Going for the Whole Enchilada

A restaurateur wants to expand his handful of Mexican eateries into a chain. First, he'll have to whet the appetites of potential investors

Q: My company has owned a small group of Mexican restaurants for eight years and we're currently looking for a way to take the business to the next level. How do I expand into a larger arena? Where can I find investors to help? -- A.R., Gainesville, Ga.


There are a couple of options to research at this point. One possibility is to expand into new locations by bringing in advisers and investors who will help you establish a chain. The other idea is to develop a franchise concept and begin selling outlets -- in effect, letting franchisees finance your company's growth.

Either way, you will need considerable help and advice from attorneys, consultants, and accountants with expertise in the restaurant industry, the sort of people who have helped other small operations expand.

To find the right advisers, attend restaurant-industry meetings, network, and get to know owners and executives who have built successful chains. Find out how they made their outfits grow. Which investment bankers did they use? Which consultants, accountants, and lawyers were involved? Ask for referrals and then follow up on the contacts.

"This process could take a year, but it will save [you] time and money in the long run if you find out how other companies raised capital and...which advisors they used," says John Hamburger, a restaurant consultant based in Roseville, Minn. As a good place to start networking, he recommends the Restaurant Finance & Development Conference his consultancy is sponsoring for fall, 2002.


  Whether you choose to expand into a chain or franchise your concept, you'll need to identify and attract investors. Look for potential partners who have exhibited interest in the past in your type of operation, says Arlene Spiegel, a New York City-based restaurant expert with Arlene Spiegel & Associates. Your options might include selling partial ownership to a major brand or supplier, or you might consider bringing in a financial-services firm willing to bet on your company's future.

Potential investors will be looking for a good concept and a strong business plan. In order to persuade them that you have what's needed, Hamburger recommends "benchmarking" your company -- gather data on your initial investment, sales, income, and returns -- and compare your findings against some of the leaders in the restaurant industry, particularly in the Mexican niche. "If [your operation] compares favorably, then you can think about finding outside investors. If it doesn't, forget about it," he advises.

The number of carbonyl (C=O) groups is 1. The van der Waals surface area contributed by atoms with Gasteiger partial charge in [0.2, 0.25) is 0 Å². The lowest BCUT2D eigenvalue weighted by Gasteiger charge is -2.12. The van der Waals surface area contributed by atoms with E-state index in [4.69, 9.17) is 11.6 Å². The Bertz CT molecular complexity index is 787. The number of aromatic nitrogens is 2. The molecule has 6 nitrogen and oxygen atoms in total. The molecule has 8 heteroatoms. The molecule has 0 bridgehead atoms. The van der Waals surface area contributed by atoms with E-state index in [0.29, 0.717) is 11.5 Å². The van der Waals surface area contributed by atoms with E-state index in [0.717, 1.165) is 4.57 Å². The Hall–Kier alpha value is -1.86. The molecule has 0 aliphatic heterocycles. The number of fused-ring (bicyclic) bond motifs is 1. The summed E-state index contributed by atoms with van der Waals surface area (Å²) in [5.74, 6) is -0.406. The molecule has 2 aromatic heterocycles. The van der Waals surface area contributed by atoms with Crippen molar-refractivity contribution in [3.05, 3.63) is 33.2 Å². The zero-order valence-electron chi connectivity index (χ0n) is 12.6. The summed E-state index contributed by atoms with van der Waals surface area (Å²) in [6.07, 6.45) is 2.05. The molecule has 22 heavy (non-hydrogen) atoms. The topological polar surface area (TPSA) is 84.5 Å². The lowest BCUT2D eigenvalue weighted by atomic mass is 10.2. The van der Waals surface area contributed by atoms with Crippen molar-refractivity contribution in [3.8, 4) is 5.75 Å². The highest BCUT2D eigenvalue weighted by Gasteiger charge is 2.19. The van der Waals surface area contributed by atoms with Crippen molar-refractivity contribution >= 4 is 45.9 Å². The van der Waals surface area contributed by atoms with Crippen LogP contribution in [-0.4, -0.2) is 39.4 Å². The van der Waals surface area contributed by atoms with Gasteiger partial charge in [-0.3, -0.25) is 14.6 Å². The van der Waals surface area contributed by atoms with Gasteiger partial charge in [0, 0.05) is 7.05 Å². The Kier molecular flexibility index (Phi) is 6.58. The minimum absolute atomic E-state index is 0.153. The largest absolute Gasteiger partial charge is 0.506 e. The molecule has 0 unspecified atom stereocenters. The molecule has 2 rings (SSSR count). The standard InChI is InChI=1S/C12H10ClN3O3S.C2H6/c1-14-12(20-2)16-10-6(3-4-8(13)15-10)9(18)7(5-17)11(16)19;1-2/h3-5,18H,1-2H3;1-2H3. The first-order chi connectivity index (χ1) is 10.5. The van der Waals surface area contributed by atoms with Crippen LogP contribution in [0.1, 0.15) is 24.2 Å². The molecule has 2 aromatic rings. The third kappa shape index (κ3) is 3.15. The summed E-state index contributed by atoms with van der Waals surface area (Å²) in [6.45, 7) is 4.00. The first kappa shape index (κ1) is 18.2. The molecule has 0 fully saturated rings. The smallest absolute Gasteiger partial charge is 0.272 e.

Before you make your pitch, figure out how much your company is worth now, the capital you'll need to expand (you may want to bring in an adviser to help determine this), and how much control you're willing to give up. Then, develop a strategic business plan that includes information on:

• The market demand and opportunity, including growth in the Latino market

• Your company's past performance, including company and unit economics

• The unique brand attributes of your concept (what makes you different from the other Mexican food chains out there?)

• Your strategic marketing plan, and

• Your concept for expansion, whether that will be through franchising, private investors, strategic partnerships, or an IPO.

"The key is to understand how your company's strengths can benefit another company's weaknesses," says Spiegel. "Do you have geographic dominance? Proprietary business or culinary processes? Every little nuance of your business needs to be assessed for strengths which you then position to a strategic investor or partner whose weaknesses can be overcome by partnering with you." Good luck!

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